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Tropical forest soils decompose litter rapidly with frequent episodes of anoxic conditions, making it likely that bacteria using alternate terminal electron acceptors (TEAs) play a large role in decomposition. This makes these soils useful templates for improving biofuel production. To investigate how TEAs affect decomposition, we cultivated feedstock-adapted consortia (FACs) derived from two tropical forest soils collected from the ends of a rainfall gradient: organic matter-rich tropical cloud forest (CF) soils, which experience sustained low redox, and iron-rich tropical rain forest (RF) soils, which experience rapidly fluctuating redox. Communities were anaerobically passed through three transfers of 10 weeks each with switchgrass as a sole carbon (C) source; FACs were then amended with nitrate, sulfate, or iron oxide. C mineralization and cellulase activities were higher in CF-FACs than in RF-FACs. Pyrosequencing of the small-subunit rRNA revealed members of the Firmicutes, Bacteroidetes, and Alphaproteobacteria as dominant. RF- and CF-FAC communities were not different in microbial diversity or biomass. The RF-FACs, derived from fluctuating redox soils, were the most responsive to the addition of TEAs, while the CF-FACs were overall more efficient and productive, both on a per-gram switchgrass and a per-cell biomass basis. These results suggest that decomposing microbial communities in fluctuating redox environments are adapted to the presence of a diversity of TEAs and ready to take advantage of them. More importantly, these data highlight the role of local environmental conditions in shaping microbial community function that may be separate from phylogenetic structure.
After multiple transfers, we established microbial consortia derived from two tropical forest soils with different native redox conditions. Communities derived from the rapidly fluctuating redox environment maintained a capacity to use added terminal electron acceptors (TEAs) after multiple transfers, though they were not present during the enrichment. Communities derived from lower-redox soils were not responsive to TEA addition but were much more efficient at switchgrass decomposition. Though the communities were different, diversity was not, and both were dominated by many of the same species of clostridia. This reflects the inadequacy of rRNA for determining the function of microbial communities, in this case the retained ability to utilize TEAs that were not part of the selective growth conditions. More importantly, this suggests that microbial community function is shaped by life history, where environmental factors produce heritable traits through natural selection over time, creating variation in the community, a phenomenon not well documented for microbes.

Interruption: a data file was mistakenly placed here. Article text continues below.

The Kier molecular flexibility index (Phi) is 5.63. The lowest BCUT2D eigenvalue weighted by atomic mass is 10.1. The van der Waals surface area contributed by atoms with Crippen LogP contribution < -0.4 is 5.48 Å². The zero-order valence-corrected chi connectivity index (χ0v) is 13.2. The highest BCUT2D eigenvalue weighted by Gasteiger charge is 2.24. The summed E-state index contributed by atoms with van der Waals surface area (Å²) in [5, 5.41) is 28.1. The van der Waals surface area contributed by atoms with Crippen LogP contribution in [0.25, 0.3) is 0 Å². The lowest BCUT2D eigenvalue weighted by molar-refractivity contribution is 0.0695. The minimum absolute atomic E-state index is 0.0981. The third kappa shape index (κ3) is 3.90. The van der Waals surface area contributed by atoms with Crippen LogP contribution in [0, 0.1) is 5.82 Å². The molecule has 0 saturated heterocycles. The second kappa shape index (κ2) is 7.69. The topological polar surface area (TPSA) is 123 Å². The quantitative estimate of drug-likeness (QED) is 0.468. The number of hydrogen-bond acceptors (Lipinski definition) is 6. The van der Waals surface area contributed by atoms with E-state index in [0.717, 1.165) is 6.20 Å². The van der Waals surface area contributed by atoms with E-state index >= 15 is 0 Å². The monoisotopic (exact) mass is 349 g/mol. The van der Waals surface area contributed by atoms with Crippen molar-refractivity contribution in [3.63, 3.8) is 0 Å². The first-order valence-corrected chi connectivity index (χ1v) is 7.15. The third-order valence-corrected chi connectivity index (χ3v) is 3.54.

Liquid biofuels derived from nonfood crops, such as switchgrass, are a promising replacement for nonrenewable petroleum-based fuels. The U.S. Department of Energy has identified cellulosic biofuels as integral to meeting our current and future energy needs, partly due to a large renewable reservoir of plant biomass (1, 2). Although corn- and sugarcane-derived ethanol production is already under way on a significant commercial scale, cellulosic ethanol production is inefficient and costly; enzymes derived from fungi are expensive to produce and still require feedstocks to be pretreated before fermentation. Alternative biofuels do not compete with food sources, require less energy input, and produce fewer greenhouse gases than corn ethanol (3, 4). Biofuel production from switchgrass and other perennial grasses has the potential to provide more than one-third of the energy for transportation fuels domestically (1, 5) and produce 540% more renewable energy than that consumed for production, with 94% lower greenhouse gas emissions than for gasoline (6). While switchgrass presents a viable solution to improving biofuel cost and energy efficiency, conversion of lignocellulose to sugars stands to be improved through microbial processing.
Tropical forest ecosystems have very high litter and root decomposition rates (7, 8), and these soils have demonstrated the potential to efficiently deconstruct switchgrass into simple compounds (9). High rates of decomposition are fueled by a high microbial biomass and consistent warm and humid conditions (7, 10). It has been hypothesized that iron cycling fuels considerable decomposition; tropical forest soils experience frequent episodes of anoxic conditions (11, 12), so direct or indirect iron reduction could be an avenue of growth, with biotic or abiotic regeneration of this terminal electron acceptor under oxic conditions. Fluctuating redox potential conditions create an environment where anaerobic and facultative bacterial metabolisms play a large role in leaf litter decomposition.